Legal interpretation-Howard v Queensland [2001] 2 Qd R 154., Summary of Whistleblowers Protection Act 1994 (Qld), Hypothetical

Essay by in4eto84University, Bachelor'sA, April 2006

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Howard v Queensland [2001] 2 Qd R 154.

(Court of Appeal)

Judges: McMurdo P, Thomas JA and Ambrose J.

Facts: The appellant is the plaintiff in this action against the respondent, claiming for damages for psychiatric injury. Under the Whistleblowers Protection Act, the appellant can be classified as a whistleblower; and the allegations made by the appellant are that the actions made against him by two of his fellow employees constituted reprisal under s41 of the Act, and that the defendant is vicariously liable for their actions. Mr. Howard is appealing from a decision trialed by a court.

Legal Issues:

1. Should the demurrer be upheld on the ground that 'on the proper construction of the Act vicarious liability is excluded'?

2. 'Assuming that the act leaves vicarious liability open', does the affidavit allege 'facts capable of establishing such liability against the defendant'? [Paragraph 10]

3. Costs.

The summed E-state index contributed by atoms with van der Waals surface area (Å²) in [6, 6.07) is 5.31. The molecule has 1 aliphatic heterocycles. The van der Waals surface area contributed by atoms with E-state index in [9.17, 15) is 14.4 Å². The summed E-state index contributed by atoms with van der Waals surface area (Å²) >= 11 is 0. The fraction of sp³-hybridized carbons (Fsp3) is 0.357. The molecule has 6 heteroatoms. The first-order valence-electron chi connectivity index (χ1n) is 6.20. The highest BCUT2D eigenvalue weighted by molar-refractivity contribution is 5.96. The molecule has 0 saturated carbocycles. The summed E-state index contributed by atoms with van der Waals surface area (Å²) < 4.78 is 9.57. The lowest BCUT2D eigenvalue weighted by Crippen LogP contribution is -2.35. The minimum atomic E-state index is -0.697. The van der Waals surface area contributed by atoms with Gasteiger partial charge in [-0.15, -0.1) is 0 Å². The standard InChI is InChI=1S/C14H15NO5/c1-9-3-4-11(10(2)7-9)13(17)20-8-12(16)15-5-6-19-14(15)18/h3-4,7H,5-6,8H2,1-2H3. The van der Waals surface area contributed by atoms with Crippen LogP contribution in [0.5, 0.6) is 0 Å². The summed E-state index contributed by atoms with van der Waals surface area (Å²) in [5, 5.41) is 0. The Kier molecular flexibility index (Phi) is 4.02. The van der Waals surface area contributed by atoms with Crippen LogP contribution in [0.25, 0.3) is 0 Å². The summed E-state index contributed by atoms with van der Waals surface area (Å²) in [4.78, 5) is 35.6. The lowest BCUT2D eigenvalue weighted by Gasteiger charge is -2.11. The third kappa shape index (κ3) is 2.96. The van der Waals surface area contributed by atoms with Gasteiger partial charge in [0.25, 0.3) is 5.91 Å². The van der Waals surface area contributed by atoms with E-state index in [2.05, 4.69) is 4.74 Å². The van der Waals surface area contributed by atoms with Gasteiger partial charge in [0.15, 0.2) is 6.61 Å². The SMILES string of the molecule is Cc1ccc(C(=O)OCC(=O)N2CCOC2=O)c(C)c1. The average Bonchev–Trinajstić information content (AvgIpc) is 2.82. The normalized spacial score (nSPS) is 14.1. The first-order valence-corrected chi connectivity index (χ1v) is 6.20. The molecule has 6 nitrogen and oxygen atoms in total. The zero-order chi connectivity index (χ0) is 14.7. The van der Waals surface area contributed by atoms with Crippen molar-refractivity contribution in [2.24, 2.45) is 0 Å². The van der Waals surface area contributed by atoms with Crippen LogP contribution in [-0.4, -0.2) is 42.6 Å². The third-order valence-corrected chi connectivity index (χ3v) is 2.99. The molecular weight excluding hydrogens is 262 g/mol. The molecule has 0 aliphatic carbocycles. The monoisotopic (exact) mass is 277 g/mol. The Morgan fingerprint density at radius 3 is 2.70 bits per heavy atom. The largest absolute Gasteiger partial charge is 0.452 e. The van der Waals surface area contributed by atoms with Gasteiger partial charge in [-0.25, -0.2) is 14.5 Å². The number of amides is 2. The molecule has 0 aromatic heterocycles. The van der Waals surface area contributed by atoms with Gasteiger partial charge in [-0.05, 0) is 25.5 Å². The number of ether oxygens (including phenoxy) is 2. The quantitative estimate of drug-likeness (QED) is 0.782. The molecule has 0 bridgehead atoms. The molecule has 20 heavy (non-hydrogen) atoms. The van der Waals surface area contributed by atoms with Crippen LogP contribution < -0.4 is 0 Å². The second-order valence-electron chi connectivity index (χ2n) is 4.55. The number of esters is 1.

Legal Reasoning:

1. The application of the normal rules of vicarious liability regarding intentional torts, as in this case, is not necessarily valid. The two tests arising from Deatons Pty Ltd v Flew (1949) 79 CLR 370, being, whether the wrongful act was one "to which the ostensible performance of his master's work gives occasion", and whether it was "committed under cover of the authority in which he is placed as a representative of his maser". In this case, these tests are not satisfied, as the illegal acts committed by employees fall outside their scope of employment, and the employer did not authorize those acts.

2. The affidavit does not allege facts capable of establishing vicarious liability. No allegations concerning the system of handling employee complaints; and that the act of making a complaint were in the scope of an employee, were made. It should be noted that the unlawful complaints...